You ask why there is not a call for a total arms embargo on supplies to all parties to the conflict in Syria, similar to the comprehensive arms embargo Amnesty International called for in 2009 in the context of the conflict in Gaza.

Amnesty International’s policy on the transfer of military, security and police equipment is that when we can make a reasonable assumption based on the available facts that a specific transfer or set of transfers will be used to contribute to serous [sic] violations or abuses of human rights, then Amnesty International can call for the cessation of that transfer or set of transfers.  Our action is guided by what is likely to provide the greatest degree of human rights protection.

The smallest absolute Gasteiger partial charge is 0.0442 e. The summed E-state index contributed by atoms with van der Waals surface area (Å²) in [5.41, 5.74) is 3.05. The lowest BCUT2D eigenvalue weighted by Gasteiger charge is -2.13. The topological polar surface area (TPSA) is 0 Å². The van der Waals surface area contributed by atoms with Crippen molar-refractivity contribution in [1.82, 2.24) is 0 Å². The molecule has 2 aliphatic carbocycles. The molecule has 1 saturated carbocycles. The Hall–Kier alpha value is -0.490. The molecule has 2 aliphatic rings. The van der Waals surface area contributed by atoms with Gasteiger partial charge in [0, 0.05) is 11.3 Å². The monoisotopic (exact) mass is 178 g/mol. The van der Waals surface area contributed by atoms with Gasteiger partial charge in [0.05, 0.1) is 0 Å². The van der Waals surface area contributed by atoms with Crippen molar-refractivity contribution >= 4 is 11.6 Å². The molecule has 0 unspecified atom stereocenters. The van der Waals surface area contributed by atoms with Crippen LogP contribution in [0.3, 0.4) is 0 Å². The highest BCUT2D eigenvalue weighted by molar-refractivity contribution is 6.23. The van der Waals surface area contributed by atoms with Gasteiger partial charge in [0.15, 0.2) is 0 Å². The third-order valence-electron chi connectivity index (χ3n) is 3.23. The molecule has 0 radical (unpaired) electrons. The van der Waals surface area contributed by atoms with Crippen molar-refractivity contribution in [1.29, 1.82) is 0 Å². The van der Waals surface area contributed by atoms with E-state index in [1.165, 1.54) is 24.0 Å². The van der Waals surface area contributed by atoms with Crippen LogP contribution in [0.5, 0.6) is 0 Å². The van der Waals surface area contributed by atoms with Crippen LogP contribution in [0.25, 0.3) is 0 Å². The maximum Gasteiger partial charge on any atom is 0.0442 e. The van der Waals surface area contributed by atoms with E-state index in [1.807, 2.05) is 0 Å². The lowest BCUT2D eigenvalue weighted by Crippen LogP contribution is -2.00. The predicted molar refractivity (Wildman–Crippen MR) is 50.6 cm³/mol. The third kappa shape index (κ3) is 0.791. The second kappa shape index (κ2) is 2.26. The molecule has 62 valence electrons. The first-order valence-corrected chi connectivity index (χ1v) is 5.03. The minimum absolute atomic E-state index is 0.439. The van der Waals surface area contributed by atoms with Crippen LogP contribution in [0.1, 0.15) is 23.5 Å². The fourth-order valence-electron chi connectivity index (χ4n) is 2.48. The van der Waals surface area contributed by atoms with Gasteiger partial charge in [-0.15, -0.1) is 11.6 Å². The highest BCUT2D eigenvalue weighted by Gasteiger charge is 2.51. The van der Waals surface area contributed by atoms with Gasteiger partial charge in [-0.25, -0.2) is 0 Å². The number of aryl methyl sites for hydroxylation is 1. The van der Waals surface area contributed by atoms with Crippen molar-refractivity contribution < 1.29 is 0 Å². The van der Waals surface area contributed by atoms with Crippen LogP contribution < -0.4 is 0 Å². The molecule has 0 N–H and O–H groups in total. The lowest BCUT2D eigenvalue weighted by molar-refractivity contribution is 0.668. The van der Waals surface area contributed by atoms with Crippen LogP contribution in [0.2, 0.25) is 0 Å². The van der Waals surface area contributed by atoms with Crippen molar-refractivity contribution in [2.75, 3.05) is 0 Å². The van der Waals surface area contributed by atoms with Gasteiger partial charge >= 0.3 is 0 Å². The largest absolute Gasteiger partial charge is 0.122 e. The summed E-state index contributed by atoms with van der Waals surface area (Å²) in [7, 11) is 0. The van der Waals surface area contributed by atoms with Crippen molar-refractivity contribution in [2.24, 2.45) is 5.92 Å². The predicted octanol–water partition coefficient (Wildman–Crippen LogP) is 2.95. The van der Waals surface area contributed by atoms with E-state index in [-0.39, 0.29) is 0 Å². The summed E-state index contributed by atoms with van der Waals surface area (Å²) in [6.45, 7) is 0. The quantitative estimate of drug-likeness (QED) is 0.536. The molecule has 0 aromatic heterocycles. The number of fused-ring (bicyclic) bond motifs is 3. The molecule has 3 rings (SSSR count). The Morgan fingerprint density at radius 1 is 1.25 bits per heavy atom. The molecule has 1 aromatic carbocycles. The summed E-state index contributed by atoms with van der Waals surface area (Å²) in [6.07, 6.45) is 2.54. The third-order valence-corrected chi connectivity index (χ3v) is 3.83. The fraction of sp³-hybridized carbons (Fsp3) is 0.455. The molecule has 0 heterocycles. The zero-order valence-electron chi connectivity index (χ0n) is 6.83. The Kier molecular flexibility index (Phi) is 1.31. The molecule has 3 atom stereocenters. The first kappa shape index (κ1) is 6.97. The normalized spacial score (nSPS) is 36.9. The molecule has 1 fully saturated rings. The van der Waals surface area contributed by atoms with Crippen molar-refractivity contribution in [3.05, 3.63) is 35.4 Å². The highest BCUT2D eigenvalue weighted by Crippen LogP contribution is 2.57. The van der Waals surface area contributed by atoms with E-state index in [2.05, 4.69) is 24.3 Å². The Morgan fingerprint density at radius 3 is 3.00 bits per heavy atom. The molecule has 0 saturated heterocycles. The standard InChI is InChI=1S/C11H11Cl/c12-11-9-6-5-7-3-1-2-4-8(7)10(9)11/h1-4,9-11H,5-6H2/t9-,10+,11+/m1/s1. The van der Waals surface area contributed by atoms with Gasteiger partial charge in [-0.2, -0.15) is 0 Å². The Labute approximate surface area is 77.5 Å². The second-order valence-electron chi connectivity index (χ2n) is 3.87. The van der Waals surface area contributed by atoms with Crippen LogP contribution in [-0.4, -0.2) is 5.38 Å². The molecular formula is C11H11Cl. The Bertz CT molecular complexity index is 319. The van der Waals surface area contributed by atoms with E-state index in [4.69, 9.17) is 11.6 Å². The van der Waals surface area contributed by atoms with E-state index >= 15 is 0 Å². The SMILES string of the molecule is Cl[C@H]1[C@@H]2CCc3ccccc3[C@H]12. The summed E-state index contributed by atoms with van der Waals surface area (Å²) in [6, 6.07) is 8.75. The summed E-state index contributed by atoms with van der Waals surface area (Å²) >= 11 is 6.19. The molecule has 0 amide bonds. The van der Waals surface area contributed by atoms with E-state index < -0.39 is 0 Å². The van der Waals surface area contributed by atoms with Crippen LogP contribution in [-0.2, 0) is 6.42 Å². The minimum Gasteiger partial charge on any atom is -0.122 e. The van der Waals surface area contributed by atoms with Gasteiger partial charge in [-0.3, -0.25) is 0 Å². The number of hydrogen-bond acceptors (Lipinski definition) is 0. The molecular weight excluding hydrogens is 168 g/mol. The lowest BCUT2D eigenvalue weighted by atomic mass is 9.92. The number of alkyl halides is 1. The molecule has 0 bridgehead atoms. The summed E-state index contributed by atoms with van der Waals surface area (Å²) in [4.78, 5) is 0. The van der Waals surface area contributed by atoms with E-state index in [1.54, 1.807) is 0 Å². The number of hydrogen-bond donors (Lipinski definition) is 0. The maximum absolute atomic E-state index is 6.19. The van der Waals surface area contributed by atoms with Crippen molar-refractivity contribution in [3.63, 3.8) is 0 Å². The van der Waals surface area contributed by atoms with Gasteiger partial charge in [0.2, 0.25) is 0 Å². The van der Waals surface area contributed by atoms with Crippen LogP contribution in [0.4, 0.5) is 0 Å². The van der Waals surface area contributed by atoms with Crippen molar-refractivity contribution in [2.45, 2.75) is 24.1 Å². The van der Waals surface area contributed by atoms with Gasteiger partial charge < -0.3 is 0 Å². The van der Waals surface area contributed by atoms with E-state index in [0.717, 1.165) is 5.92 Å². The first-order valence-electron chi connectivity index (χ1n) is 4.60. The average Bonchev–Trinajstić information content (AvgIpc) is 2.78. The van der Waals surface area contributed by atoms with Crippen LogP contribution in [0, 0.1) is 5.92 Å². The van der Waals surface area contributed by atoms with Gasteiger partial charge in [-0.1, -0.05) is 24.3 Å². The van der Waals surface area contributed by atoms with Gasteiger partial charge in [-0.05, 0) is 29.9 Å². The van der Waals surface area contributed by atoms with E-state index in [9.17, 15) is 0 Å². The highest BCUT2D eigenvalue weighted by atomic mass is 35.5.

Amnesty International only calls for a total ban on all arms supplies if certain criteria are met, for example, when there is overwhelming evidence that arms provided have been used to commit crimes under international law on a systematic basis or mass scale.  As such, I would like to emphasise that Amnesty International has been raising concerns with Hamas about deliberately targeting civilians and carrying out indiscriminate attacks for a decade.  As early as 2002, we characterised the campaign of suicide bombings and other attacks on civilians by Hamas and other Palestinian armed groups to be crimes against humanity.  In the context of the 2009 Gaza conflict, we found that firing indiscriminate rockets at Israeli towns was a war crime.